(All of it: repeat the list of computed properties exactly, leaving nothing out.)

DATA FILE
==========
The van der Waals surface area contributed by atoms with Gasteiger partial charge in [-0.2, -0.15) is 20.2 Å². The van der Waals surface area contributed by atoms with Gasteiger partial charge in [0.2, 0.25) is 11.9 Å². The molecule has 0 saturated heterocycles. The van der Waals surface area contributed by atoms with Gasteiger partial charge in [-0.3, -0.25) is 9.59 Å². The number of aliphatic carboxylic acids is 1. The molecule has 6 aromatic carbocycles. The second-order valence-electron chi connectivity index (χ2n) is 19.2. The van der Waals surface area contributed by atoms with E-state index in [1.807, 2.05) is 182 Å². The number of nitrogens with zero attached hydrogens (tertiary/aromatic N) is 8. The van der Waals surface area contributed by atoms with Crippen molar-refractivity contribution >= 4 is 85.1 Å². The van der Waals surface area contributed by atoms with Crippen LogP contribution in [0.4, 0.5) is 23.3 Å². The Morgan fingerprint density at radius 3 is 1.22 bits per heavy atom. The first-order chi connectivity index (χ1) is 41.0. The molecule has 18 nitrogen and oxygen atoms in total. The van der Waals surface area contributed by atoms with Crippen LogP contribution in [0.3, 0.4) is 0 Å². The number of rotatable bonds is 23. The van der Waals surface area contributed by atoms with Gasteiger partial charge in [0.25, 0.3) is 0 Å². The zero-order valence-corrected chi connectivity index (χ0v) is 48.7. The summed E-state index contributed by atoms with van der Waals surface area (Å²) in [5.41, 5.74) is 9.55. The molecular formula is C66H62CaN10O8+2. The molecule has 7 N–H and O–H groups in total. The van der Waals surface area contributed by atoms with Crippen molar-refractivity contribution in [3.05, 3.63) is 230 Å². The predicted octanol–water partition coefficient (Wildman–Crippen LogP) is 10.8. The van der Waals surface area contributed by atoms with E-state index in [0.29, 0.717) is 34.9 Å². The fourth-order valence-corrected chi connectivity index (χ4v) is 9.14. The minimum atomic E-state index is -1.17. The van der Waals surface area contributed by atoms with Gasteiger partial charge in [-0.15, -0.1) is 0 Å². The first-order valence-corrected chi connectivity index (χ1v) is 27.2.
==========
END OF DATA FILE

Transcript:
The van der Waals surface area contributed by atoms with Gasteiger partial charge in [-0.2, -0.15) is 20.2 Å². The van der Waals surface area contributed by atoms with Gasteiger partial charge in [0.2, 0.25) is 11.9 Å². The molecule has 0 saturated heterocycles. The van der Waals surface area contributed by atoms with Gasteiger partial charge in [-0.3, -0.25) is 9.59 Å². The number of aliphatic carboxylic acids is 1. The molecule has 6 aromatic carbocycles. The second-order valence-electron chi connectivity index (χ2n) is 19.2. The van der Waals surface area contributed by atoms with E-state index in [1.807, 2.05) is 182 Å². The number of nitrogens with zero attached hydrogens (tertiary/aromatic N) is 8. The van der Waals surface area contributed by atoms with Crippen molar-refractivity contribution >= 4 is 85.1 Å². The van der Waals surface area contributed by atoms with Crippen LogP contribution in [0.4, 0.5) is 23.3 Å². The Morgan fingerprint density at radius 3 is 1.22 bits per heavy atom. The first-order chi connectivity index (χ1) is 41.0. The molecule has 18 nitrogen and oxygen atoms in total. The van der Waals surface area contributed by atoms with Crippen LogP contribution in [0.3, 0.4) is 0 Å². The number of rotatable bonds is 23. The van der Waals surface area contributed by atoms with Gasteiger partial charge in [0.25, 0.3) is 0 Å². The zero-order valence-corrected chi connectivity index (χ0v) is 48.7. The summed E-state index contributed by atoms with van der Waals surface area (Å²) in [5.41, 5.74) is 9.55. The molecular formula is C66H62CaN10O8+2. The molecule has 7 N–H and O–H groups in total. The van der Waals surface area contributed by atoms with Crippen molar-refractivity contribution in [3.05, 3.63) is 230 Å². The predicted octanol–water partition coefficient (Wildman–Crippen LogP) is 10.8. The van der Waals surface area contributed by atoms with E-state index in [0.29, 0.717) is 34.9 Å². The fourth-order valence-corrected chi connectivity index (χ4v) is 9.14. The minimum atomic E-state index is -1.17. The van der Waals surface area contributed by atoms with Gasteiger partial charge in [-0.15, -0.1) is 0 Å². The first-order valence-corrected chi connectivity index (χ1v) is 27.2.